Man laying insulation in loft.
Traditional buildings deal with internally generated moisture loads through natural air leakage but also through the moisture buffering capacity of certain insulation materials. © NTPL/Alexander Caminada
Traditional buildings deal with internally generated moisture loads through natural air leakage but also through the moisture buffering capacity of certain insulation materials. © NTPL/Alexander Caminada

Filling in the Retrofit Gaps

A new report highlights research into the energy efficiency and performance of traditional buildings and the gaps that still exist.

To achieve the UK Government’s target to bring all greenhouse gas emissions to net zero by 2050, many historic and traditionally constructed buildings will need to be upgraded to improve their performance and reduce their carbon footprint.

There are nearly 5 million houses of traditional construction in England, built mostly before 1919, accounting for around 21 per cent of the housing stock. These include houses that are designated as listed buildings, as well as 2.8 million households that are in conservation areas. These houses are generally built with solid walls, rather than cavity walls, or are of timber-frame construction.

Assumptions about the poor energy performance of older buildings are often not borne out by the evidence. For example, research carried out by Historic England showed that the measured performance of solid brick walls was a third better than the performance predicted by energy-performance models. But that doesn’t mean that there isn’t scope for improvement. However, we want to see the retrofit of historic buildings delivering improved energy performance in a sustainable way that conserves their values and significance, without harming building fabric and the health of the occupants or risking other unintended consequences.

Tackling these issues is a key part of Historic England’s technical conservation research programme and will help to ensure that historic buildings retain their character and remain viable and useful, now and into the future. Historic buildings are durable, repairable and adaptable, which is why they have survived over so many generations. They are also culturally, socially, economically and environmentally valuable to society.

Our research is aimed at informing best practice and reducing risks from maladaptation. We work with a range of researchers from universities to historic environment specialists.

This year we commissioned the Sustainable Traditional Buildings Alliance (STBA) to identify where new research is still required, and in June we published Performance and Energy Efficiency of Traditional Buildings: Gap Analysis, Update 2020.

Background to the research

The STBA was launched in 2012 to act as a forum for organisations interested in trying to better understand the performance of traditional buildings as well as improving research, policy, training, practice and guidance.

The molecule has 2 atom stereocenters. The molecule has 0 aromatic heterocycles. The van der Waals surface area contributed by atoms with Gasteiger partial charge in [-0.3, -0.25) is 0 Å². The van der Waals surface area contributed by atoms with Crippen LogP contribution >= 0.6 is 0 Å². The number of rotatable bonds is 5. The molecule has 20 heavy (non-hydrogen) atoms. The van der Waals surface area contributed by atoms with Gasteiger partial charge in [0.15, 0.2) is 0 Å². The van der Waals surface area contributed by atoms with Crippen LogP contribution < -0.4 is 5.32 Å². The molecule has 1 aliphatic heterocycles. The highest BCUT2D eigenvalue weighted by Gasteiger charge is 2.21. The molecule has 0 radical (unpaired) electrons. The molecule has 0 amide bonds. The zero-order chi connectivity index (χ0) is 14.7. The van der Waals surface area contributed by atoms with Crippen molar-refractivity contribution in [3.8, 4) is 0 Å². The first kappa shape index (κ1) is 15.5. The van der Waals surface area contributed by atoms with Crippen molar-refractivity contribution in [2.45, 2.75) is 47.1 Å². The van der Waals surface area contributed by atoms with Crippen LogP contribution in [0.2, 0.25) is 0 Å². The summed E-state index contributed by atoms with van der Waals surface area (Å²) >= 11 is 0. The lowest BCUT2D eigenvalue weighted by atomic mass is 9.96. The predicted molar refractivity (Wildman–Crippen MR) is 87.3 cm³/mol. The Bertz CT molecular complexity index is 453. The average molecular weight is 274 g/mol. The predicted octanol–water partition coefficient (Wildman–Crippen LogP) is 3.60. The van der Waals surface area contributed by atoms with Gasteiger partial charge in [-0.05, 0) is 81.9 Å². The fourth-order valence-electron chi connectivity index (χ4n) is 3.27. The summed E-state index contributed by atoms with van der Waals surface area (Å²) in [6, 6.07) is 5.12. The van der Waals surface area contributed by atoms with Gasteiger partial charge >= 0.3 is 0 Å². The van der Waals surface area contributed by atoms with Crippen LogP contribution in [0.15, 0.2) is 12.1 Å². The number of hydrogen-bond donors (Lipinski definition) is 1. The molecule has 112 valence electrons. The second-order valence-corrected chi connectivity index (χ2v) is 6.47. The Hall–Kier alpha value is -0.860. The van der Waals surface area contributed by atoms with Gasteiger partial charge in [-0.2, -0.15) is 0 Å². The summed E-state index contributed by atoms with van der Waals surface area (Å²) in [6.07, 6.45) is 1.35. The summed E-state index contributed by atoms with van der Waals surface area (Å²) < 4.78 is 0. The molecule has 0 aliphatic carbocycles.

In that same year, STBA was funded by Historic England and the Construction Industry Training Board Construction Skills to produce Performance and Energy Efficiency of Traditional Buildings: Gap Analysis which mapped the current state of knowledge of this area among institutions and professionals.

The STBA study revealed that there was very limited published evidence on the performance of traditional buildings. There were significant gaps in understanding how buildings perform and how they behave when changed, and critically a lack of accurate data.

The study also encouraged debate and further investigation into retrofitting traditional buildings. It helped to shape thinking on areas requiring new or further research, training and skills development, and promoting best practice.

In 2012, STBA was also commissioned by the Department of Energy and Climate Change to undertake a similar but more in-depth exercise. This commission arose from concerns about the application of certain Green Deal retrofit measures to traditional buildings, including the possibility that they might fail to achieve financial and energy payback, the risk of harm to building fabric and human health, as well as missed opportunities for the improvement of traditional building performance. This report, Responsible Retrofit for Traditional Buildings, focused on identifying significant gaps in research as well as guidance.

The 2020 Gap Analysis

The updated analysis takes stock of the considerable amount of research that has been undertaken since the initial report. Significant research on traditional buildings has been carried out since 2012 by Historic England, Historic Environment Scotland, the Society for the Protection of Ancient Buildings, STBA and others, including studies into thermal performance which led to the Government changing the default U-value of sold brick walls from 2.1 W/m2K to 1.7. Yet, while we now have a much better understanding of building performance and the risks of retrofit, substantial gaps remain.

The updated analysis explores 13 topics that have an impact on the sustainable retrofit of traditional buildings including ventilation, thermal comfort, energy and thermal performance, and occupant interactions. For each topic the issues and existing research are summarised, and the gaps identified where research is needed to inform best practice.